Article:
East African immigration and benefit fraudsters jailed
An immigration scam gang which fraudulently siphoned over £4 million in benefits has been jailed for a total of 19 years.
The crime ring was smashed following an investigation by the UK Border Agency's criminal and financial investigation team which saw 9 people arrested during a series of coordinated dawn raids across east London in September 2011. The probe also involved a number of organisations, including HM Revenue and Customs (HMRC) and the Department for Work and Pensions (DWP), and found the scam had been operating for around 19 years.
Ringleader Ruth Nabuguzi, 49, of Church Road in Newham, used several false identifies to fraudulently claim benefit payments for herself, helping to build a complex consisting of luxury apartments, shops, restaurants and a hotel in her home city of Kampala, Uganda. She also created false identities for people she claimed were her children or dependents that enabled them to enter the country illegally from Uganda and claim benefits illegally.
The court heard that Nabuguzi - who also went under the names of Tessie Busulwa, Jane Namusisi and Pauline Zalwango - made multiple claims for asylum and benefits for herself and others as part of an elaborate scam. She was assisted by Dennis Kyeyune, Jordan Sebutemba, Lamulah Sekiziyuvu and Albert Kaidi.
Officers who raided Kyeyune's home address in Mitcham Road, East Ham, discovered numerous 'identity packs' in a holdall and plastic bag which had been placed on top of a garden shed.
This contained passports in five different identities of Nabuguzi bearing her photograph, Home Office residency permits and various benefits application forms. Finger print analysis showed Kyeyune had handled the plastic bag. The benefits claimed were mainly housing, disability and unemployment benefits, totalling around £1.6 million.
Ruth Nabuguzi also used her alternative identities to fraudulently claim a further £2.3 million worth of prescription drugs from the NHS. She did not have to pay for prescriptions as she was claiming disability living allowance illegally.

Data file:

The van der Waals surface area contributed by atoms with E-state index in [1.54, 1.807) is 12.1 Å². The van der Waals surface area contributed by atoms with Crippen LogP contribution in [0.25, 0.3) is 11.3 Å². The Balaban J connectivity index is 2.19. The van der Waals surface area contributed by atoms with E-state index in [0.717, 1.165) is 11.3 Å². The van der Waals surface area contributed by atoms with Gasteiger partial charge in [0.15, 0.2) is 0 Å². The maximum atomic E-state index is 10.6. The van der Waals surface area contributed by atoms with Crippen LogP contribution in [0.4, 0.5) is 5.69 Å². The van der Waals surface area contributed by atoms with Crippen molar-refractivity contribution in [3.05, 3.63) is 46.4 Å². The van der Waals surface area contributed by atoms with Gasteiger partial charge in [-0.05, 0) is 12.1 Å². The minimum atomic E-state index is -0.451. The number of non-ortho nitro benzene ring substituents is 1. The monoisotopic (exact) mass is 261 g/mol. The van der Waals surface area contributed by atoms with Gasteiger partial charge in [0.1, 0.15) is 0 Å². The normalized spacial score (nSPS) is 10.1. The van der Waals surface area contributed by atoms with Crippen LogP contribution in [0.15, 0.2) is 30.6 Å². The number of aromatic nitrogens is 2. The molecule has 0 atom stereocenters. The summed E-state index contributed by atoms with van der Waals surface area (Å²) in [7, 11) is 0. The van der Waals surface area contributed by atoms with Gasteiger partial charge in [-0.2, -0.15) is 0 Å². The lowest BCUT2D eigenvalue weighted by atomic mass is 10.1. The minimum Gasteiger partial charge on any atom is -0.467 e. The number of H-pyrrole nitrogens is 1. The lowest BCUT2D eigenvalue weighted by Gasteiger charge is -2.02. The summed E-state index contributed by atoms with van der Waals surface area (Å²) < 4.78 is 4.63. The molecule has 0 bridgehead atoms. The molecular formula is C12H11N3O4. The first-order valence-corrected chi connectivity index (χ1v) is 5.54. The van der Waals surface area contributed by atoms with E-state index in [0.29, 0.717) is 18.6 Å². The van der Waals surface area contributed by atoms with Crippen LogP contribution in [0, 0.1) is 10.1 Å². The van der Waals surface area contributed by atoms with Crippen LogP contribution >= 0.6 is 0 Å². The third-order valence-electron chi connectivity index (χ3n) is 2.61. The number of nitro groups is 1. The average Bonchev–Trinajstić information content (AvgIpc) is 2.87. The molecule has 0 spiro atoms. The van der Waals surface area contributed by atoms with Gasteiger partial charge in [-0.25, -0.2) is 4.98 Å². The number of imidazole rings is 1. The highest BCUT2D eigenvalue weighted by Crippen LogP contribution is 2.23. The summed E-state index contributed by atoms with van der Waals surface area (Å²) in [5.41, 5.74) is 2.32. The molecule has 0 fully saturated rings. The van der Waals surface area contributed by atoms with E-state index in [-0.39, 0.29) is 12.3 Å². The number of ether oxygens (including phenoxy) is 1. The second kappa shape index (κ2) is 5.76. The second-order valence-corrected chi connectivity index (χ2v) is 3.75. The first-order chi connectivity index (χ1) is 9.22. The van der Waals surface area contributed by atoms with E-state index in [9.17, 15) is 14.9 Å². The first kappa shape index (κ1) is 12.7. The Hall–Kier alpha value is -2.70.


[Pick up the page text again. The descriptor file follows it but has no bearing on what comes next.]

Nabuguzi pleaded guilty to various immigration and fraud offences at a previous hearing in March 2012 and was sentenced to six years in prison at Croydon crown court.
Co-conspirators Eddie Semanda and Lina Katongola, who were arrested at a later date, also pleaded guilty to various charges. Katongola was sentenced to 1 year in prison while Semanda got a four month suspended sentence.
Yvette Syapjeu (also known as Mathy Matumba) was also arrested as part of the investigation and sentenced to 4 years in prison after pleading guilty to various charges.
Another woman, Betty Tatiana Tibakawa, who also admitted charges, will be sentenced at a future date.
Kyeyune and Kaidi were sentenced to two and a half years, while Sekiziyuvu was jailed for 3 years. Sebutemba was given a 1 year suspended sentence. A jury had found them guilty of various immigration and fraud offences on 25 October following a 6 week trial at Croydon crown court.
Alan Sentongo, 23, who lived at Kyeyune's address, was cleared by the jury of one charge of possession of articles for use in fraud, contrary to section 6(1) of the Fraud Act 2006 and one charge of conspiracy to defraud, contrary to Common Law.
Passing the sentences today, the Judge commended the UK Border Agency's criminal and financial investigation team that led this successful investigation.
Tony Erne, from the UK Border Agency, said:
'This was a major criminal operation dating back several years. Ruth Nabuguzi and her co-conspirators thought they could get away with it but our officers, working closely with other agencies, smashed their web of deceit.
'These sentences show that abuse of our immigration system for profit will not be tolerated. The message is clear to those thinking of doing the same: we will rigorously investigate people who seek to abuse the hospitality of the UK and commit crime.'
The UK Border Agency will look to deprive British nationality of all those involved in the conspiracy. Those found guilty will face deportation after they have served their jail time and will be barred from re-entering the UK for at least ten years.
The UK Border Agency and other agencies will now seek to recover the proceeds of this conspiracy through Proceeds of Crime Act legislation on behalf of the taxpayer.
Mark Simpson, DWP team fraud investigator, said:
'This case shows how sophisticated fraudsters can be when they try to steal money from taxpayers and how investigators working across different branches of government will catch these criminals and bring them to justice.
'These criminals need to know investigators from DWP, UK Border Agency, and local councils are on their tail and by working together we can pool our expertise to target and stop this fraud.'
Bob Gaiger, HMRC spokesperson, said:
'Nabuguzi stole from honest taxpayers by attacking a system designed to help those most in need of financial help. HMRC will not stand by and let fraudsters rip-off the law abiding public. We are committed to protecting public finances from attacks by organised crime.
'Crooks like Nabuguzi should beware: working alongside other government departments, HMRC will find you, prosecute you and seek to reclaim any financial gain you receive from your criminal activity.'
The UK Border Agency's south London criminal and financial investigation team is a specialist unit of police officers seconded from the Metropolitan Police working alongside warranted UK Border Agency officers to investigate organised immigration crime.
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